a diploma will be relevant and useful only if it ensures that young people acquire a specific range of knowledge and skills needed for participation and progress in specialist areas or disciplines. For example, successful participation in a physics degree requires a range of previous scientific and mathematical achievement, whilst employment in the construction industry needs to be underpinned by specific craft skills and knowledge of the properties of materials.


But he also acknowledges that we’re different from, say, Germany or Denmark p29 s73. This is new to me and merits further investigation.

This would accord with positive experience both here and in those other European countries which – like the UK – do not have a labour market organised in tight occupational groups.


Now the bad news:

Although we are not proposing specialised diplomas at KS4,


Why ever not at KS4? I just don’t buy this argument that it’s “too soon”. A student who takes a GCSE isn’t locked forever into becoming a geographer.

And there’s more bad news. By drawing a distinction between “Open” and “Specialised” diplomas, Tomlinson is simply providing a new euphemism for bricklaying in many peoples’ minds. And it adds nothing. Given that for years the highest-status degree courses (Law and Medicine) have been vocational, surely it’s time to accept that there is no shame in preparing for employment.


I was very pleased to see that deliverability has been taken into account right from the start. In an educational system traditionally overstuffed with facts, less will undoubtedly mean more.

In developing our proposals our working assumption is that a full-time programme leading to a diploma should typically involve 1200 hours guided learning time, or approximately 20 hours per week over a two year programme.

This has implications for publishers in that most existing courses will need at least careful trimming to fit.

Better yet, I thought, a modular course structure will lead to school timetables that don’t give their creators nervous breakdowns. Until I read…

Portability and the opportunity to transfer credit would be most easily achieved in a system where all components were of a standard size. Such standardisation should be encouraged where appropriate, especially for components most likely to be used in open diplomas. However, some components of specialised diplomas will need to vary in size to reflect different kinds of programme and subject matter.matter. A strong common structure and volume should not be imposed upon all diploma components simply for the sake of neatness and commonality.


This smacks of committee kludge to me. I really wish they’d held the line on the simple principle of modularity that modules must be logistically interchangeable.


Three very interesting points to note about assessment.

including external examinations and tests, portfolio/project assignments, ‘viva’ type presentations of their work; and teacher-led assessment of work done as part of the teaching and learning of their programme.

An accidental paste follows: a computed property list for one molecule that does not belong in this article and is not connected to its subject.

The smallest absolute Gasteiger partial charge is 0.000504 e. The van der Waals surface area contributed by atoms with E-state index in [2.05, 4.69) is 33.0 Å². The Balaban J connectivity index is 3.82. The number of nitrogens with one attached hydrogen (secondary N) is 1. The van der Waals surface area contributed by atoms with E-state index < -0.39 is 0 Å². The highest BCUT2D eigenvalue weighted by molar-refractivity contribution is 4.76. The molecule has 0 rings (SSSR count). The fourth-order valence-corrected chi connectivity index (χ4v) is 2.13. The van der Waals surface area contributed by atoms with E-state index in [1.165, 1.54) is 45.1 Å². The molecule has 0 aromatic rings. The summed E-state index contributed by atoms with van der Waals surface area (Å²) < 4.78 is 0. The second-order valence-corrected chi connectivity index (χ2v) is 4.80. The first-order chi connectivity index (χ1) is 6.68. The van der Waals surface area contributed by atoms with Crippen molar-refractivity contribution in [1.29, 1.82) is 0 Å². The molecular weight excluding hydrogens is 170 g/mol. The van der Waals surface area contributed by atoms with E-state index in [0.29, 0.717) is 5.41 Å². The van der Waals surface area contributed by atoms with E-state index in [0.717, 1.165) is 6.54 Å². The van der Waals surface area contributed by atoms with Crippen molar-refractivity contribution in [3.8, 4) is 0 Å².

[summary, chapter 8]

The idea of including a viva is exciting, because it will really test the ability to communicate verbally. The Italian education system puts great stress on viva assessments; Italians’ famously good interpersonal skills are often cited as related to this.

Reduction in burden may also be achieved through the further development of e-assessment, which has the potential to change the nature of external assessment. We believe this offers a real opportunity for future improvement in assessment processes (see paragraphs 191-194.)


It’s rare for a government report to seek to both address old problems and embrace new opportunities. It’s of major credit to Tomlinson and his team that they’ve achieved that here. They’ve not said so explicitly, but I think some of what they propose simply cannot be achieved without invoking new technology. The Extended Project, for example, probably could not be moderated within existing resources unless an e-portfolio system was used.

There area number of ways in which the awarding infrastructure could be configured, [snip]

  • A market in which awarding bodies provide individual components,
  • Franchising of individual diploma titles to awarding bodies;
  • A limited number of awarding bodies able to offer any or each diploma
  • A single awarding body responsible for the whole range of diplomas.


The implication for exam boards (and by extension for publishers, who depend to varying degrees on exam board endorsment) is that their positions are not safe. I hope they will keep the existing system of three competing boards. From what I’ve seen of the inner workings of the boards, the competition really does drive each to improve the service it offers the nation. At the same time, each is large enough to fund good, high level research and development.


tI’ve picked out poins of personal interest to me. The whole report is remarkably readable, here it is in pdf or word format. Feedback to: